from the District Court of Cass County, East Central Judicial
District, the Honorable Frank L. Racek, Judge.
L. Clark (argued), Assistant State's Attorney, and Reid
A. Brady (appeared), Fargo, N.D., for plaintiff and
G. Mertz, Fargo, N.D., for defendant and appellee.
L. Herbel (on brief), Bismarck, N.D., for amicus curiae North
Dakota Association of Criminal Defense Lawyers.
1] The State appeals from an order granting Steven Helm's
motion to dismiss a criminal prosecution against him for
refusing to submit to a warrantless urine test incident to
arrest. We conclude the State may not criminally prosecute
Helm for refusing to submit to the warrantless urine test
incident to arrest, and we affirm the order.
2] At 1:30 a.m. on May 5, 2016, a law enforcement officer
observed Helm driving a motor vehicle without headlights.
After interaction with Helm during a traffic stop, the
officer suspected Helm was driving under the influence of a
controlled substance. Helm was ultimately arrested for
driving under the influence, and he subsequently refused to
submit to a warrantless urine test incident to the arrest.
The State charged Helm with refusing to submit to a chemical
3] The district court granted Helm's motion to dismiss,
ruling the requested warrantless urine test incident to
arrest was like a warrantless blood test incident to arrest
under Birchfield v. North Dakota, 136 S.Ct. 2160
(2016). The court concluded the exception to the warrant
requirement for a search incident to arrest did not apply to
the warrantless urine test and Helm could not be criminally
prosecuted for refusing the warrantless urine test.
4] Section 39-08-01, N.D.C.C., criminalizes a driver's
refusal to submit to a law enforcement officer's request
under N.D.C.C. § 39-20-01 for a chemical test of the
driver's blood, breath, or urine. Section 39-20-01,
N.D.C.C., provides that any individual operating a motor
vehicle on a highway of this State is deemed to have given
consent to a chemical test of the individual's blood,
breath, or urine to determine the alcohol concentration or
presence of drugs in the individual's blood, breath, or
urine, and authorizes a law enforcement officer to determine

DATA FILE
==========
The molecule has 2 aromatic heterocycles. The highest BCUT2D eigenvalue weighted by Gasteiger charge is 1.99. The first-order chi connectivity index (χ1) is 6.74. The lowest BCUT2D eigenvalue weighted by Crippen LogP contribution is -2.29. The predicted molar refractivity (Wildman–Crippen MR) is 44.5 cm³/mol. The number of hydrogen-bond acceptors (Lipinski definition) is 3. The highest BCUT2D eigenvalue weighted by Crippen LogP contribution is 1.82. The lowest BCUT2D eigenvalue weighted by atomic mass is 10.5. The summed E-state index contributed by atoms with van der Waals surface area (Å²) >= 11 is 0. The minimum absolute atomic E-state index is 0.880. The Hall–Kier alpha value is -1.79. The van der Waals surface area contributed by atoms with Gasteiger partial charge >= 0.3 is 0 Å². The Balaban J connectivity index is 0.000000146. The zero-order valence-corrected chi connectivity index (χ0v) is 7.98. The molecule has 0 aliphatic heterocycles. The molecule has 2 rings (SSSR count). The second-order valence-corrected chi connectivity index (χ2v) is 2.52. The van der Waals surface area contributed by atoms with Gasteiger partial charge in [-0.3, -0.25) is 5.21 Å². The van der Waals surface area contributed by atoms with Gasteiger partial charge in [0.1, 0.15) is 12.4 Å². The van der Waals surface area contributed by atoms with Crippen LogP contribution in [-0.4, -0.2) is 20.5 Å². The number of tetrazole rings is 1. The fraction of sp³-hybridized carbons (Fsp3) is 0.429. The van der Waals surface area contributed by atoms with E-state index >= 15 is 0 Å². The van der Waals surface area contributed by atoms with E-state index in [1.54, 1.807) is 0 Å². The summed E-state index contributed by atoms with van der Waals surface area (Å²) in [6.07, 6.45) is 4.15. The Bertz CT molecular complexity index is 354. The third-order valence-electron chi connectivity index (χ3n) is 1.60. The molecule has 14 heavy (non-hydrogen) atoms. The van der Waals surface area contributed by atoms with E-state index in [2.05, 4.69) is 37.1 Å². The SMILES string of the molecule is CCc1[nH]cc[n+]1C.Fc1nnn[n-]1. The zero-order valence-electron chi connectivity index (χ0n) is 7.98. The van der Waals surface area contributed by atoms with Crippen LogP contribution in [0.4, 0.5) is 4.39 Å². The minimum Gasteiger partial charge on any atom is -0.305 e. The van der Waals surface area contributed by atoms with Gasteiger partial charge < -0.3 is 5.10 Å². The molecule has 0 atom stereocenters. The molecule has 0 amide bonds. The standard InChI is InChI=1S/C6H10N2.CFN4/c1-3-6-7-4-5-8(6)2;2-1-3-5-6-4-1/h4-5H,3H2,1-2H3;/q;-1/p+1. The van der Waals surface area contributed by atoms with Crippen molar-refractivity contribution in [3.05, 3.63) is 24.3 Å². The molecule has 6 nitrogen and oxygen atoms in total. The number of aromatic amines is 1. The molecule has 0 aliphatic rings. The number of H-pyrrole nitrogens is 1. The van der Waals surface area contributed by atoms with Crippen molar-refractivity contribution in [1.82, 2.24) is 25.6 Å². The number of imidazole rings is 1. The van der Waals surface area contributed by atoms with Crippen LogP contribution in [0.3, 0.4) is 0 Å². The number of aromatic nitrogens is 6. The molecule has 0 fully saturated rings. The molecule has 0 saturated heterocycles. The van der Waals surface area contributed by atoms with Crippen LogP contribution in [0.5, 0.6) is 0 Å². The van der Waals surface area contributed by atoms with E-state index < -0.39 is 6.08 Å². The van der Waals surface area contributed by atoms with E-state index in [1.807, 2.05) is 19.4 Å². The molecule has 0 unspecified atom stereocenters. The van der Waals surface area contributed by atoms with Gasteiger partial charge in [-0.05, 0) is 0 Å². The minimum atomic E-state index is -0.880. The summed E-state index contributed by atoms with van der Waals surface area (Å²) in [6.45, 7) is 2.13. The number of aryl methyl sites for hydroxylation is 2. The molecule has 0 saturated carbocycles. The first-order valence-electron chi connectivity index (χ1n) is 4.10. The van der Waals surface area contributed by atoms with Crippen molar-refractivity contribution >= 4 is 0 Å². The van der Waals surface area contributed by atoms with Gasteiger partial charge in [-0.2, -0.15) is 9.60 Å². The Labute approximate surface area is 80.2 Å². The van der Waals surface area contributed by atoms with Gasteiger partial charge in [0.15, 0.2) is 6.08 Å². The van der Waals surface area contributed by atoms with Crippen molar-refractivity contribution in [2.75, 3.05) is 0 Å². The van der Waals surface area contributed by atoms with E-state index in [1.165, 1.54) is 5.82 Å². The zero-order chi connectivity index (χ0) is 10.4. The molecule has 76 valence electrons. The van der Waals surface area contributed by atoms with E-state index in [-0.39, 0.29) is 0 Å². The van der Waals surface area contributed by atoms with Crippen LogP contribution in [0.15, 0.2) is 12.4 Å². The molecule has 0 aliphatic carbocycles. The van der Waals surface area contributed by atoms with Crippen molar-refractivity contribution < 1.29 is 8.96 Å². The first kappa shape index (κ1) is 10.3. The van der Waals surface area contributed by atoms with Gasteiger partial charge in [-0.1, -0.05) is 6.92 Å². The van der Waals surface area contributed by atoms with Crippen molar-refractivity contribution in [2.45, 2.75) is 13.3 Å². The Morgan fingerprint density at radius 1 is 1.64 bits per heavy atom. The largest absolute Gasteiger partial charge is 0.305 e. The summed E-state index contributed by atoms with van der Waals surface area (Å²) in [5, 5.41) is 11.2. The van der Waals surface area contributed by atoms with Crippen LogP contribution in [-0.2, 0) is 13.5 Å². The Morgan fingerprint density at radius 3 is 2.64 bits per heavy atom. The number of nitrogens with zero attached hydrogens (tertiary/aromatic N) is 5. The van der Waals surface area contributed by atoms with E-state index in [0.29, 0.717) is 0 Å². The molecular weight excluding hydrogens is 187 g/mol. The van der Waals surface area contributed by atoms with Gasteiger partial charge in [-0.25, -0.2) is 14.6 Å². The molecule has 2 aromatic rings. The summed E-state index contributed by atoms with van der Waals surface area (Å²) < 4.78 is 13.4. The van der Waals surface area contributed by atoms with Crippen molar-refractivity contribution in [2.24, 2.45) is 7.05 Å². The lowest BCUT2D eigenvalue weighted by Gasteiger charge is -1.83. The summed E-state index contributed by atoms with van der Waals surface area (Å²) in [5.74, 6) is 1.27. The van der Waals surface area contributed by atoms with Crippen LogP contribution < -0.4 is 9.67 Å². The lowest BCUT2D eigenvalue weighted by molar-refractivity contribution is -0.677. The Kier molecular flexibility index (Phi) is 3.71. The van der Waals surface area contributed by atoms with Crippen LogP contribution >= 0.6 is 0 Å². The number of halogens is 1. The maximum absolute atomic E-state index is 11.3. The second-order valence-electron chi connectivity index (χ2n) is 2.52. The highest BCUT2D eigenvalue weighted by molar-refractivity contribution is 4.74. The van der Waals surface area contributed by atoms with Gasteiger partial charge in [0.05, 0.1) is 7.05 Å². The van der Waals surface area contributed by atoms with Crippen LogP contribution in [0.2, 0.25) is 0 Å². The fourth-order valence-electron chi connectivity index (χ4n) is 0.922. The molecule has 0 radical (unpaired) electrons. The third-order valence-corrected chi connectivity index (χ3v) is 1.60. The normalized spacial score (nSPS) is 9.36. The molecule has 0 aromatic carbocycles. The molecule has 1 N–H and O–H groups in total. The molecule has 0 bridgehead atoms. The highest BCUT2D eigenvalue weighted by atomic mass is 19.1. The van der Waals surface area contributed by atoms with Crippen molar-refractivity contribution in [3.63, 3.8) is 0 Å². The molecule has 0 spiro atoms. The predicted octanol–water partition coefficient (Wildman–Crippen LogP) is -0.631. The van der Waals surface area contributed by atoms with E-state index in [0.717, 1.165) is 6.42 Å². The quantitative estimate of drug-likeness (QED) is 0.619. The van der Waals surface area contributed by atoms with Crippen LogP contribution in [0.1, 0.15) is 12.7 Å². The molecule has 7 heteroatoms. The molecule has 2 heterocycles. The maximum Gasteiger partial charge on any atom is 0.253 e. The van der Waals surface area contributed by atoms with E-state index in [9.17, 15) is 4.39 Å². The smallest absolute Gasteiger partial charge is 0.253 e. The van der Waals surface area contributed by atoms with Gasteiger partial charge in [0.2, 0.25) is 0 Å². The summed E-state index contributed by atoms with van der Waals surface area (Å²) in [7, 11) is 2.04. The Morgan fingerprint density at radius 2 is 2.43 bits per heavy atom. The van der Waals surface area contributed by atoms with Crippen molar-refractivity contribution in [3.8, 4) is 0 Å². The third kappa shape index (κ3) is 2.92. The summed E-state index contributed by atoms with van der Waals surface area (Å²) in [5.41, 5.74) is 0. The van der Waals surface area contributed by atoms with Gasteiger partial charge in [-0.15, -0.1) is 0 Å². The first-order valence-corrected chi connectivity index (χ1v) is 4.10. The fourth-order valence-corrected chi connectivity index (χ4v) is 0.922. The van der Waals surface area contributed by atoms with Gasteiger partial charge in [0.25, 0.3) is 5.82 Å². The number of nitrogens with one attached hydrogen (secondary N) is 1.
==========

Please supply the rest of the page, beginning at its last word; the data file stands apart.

which test to request. At the time relevant to this
proceeding, N.D.C.C. § 39-20-01(3)(a)  described the implied
The law enforcement officer shall inform the individual
charged that North Dakota law requires the individual to take
the test to determine whether the individual is under the
influence of alcohol or drugs; that refusal to take the test
directed by the law enforcement officer is a crime punishable
in the same manner as driving under the influence; and that
refusal of the individual to submit to the test directed by
the law enforcement officer may result in a revocation for a
minimum of one hundred eighty days and up to three years of
the individual's driving privileges.
5] The State argues the district court erred in ruling the
requested warrantless urine test, which the State claims
would have been administered without requiring any exposure
of the arrestee's genitals, was constitutionally
reasonable as a search incident to an arrest for drug-based
charges of driving under the influence. The State claims a
critical factor for evaluating the reasonableness of a
chemical test is the manner of administration and argues
warrantless urine tests administered without requiring
exposure of the arrestee's genitals are reasonable under
the search incident to arrest exception to the warrant
requirement. The State argues that not requiring exposure of
the arrestee's genitals establishes a categorical rule
for allowing a warrantless urine test incident to arrest for
a drug-based charge of driving while impaired.
6] The Fourth Amendment prohibits unreasonable searches and
seizures, and the administration of urine tests are searches
under that provision. Skinner v. Ry. Labor Execs.'
Ass'n, 489 U.S. 602, 613-17 (1989); Nat'l
Treasury Emps. Union v. Von Raab, 489 U.S. 656, 665
(1989). The touchstone for a search under the Fourth
Amendment is reasonableness and typically requires law
enforcement to obtain a judicial warrant before conducting a
search. Birchfield, 136 S.Ct. at 2173. Searches
conducted outside the judicial process without a warrant are
per se ...